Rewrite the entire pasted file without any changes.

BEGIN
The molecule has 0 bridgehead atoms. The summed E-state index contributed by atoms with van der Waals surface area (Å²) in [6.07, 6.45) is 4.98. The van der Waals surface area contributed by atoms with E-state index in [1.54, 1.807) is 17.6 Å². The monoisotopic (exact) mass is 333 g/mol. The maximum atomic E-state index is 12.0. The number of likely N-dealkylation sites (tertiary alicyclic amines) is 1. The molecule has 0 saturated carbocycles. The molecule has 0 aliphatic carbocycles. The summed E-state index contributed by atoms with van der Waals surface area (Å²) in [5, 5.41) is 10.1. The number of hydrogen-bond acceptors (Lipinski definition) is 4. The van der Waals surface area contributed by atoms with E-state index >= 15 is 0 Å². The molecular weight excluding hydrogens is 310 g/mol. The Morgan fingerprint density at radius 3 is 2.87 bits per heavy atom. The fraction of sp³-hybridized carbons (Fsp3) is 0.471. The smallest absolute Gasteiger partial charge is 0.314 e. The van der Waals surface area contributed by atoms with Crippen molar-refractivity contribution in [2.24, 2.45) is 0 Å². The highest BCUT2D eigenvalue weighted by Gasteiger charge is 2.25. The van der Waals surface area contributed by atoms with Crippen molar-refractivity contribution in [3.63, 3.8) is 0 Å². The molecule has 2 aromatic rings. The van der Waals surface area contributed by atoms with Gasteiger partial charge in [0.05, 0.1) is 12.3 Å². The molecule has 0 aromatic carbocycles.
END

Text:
The molecule has 0 bridgehead atoms. The summed E-state index contributed by atoms with van der Waals surface area (Å²) in [6.07, 6.45) is 4.98. The van der Waals surface area contributed by atoms with E-state index in [1.54, 1.807) is 17.6 Å². The monoisotopic (exact) mass is 333 g/mol. The maximum atomic E-state index is 12.0. The number of likely N-dealkylation sites (tertiary alicyclic amines) is 1. The molecule has 0 saturated carbocycles. The molecule has 0 aliphatic carbocycles. The summed E-state index contributed by atoms with van der Waals surface area (Å²) in [5, 5.41) is 10.1. The number of hydrogen-bond acceptors (Lipinski definition) is 4. The van der Waals surface area contributed by atoms with E-state index >= 15 is 0 Å². The molecular weight excluding hydrogens is 310 g/mol. The Morgan fingerprint density at radius 3 is 2.87 bits per heavy atom. The fraction of sp³-hybridized carbons (Fsp3) is 0.471. The smallest absolute Gasteiger partial charge is 0.314 e. The van der Waals surface area contributed by atoms with Crippen molar-refractivity contribution in [2.24, 2.45) is 0 Å². The highest BCUT2D eigenvalue weighted by Gasteiger charge is 2.25. The van der Waals surface area contributed by atoms with Crippen molar-refractivity contribution in [3.63, 3.8) is 0 Å². The molecule has 2 aromatic rings. The van der Waals surface area contributed by atoms with Gasteiger partial charge in [0.05, 0.1) is 12.3 Å². The molecule has 0 aromatic carbocycles.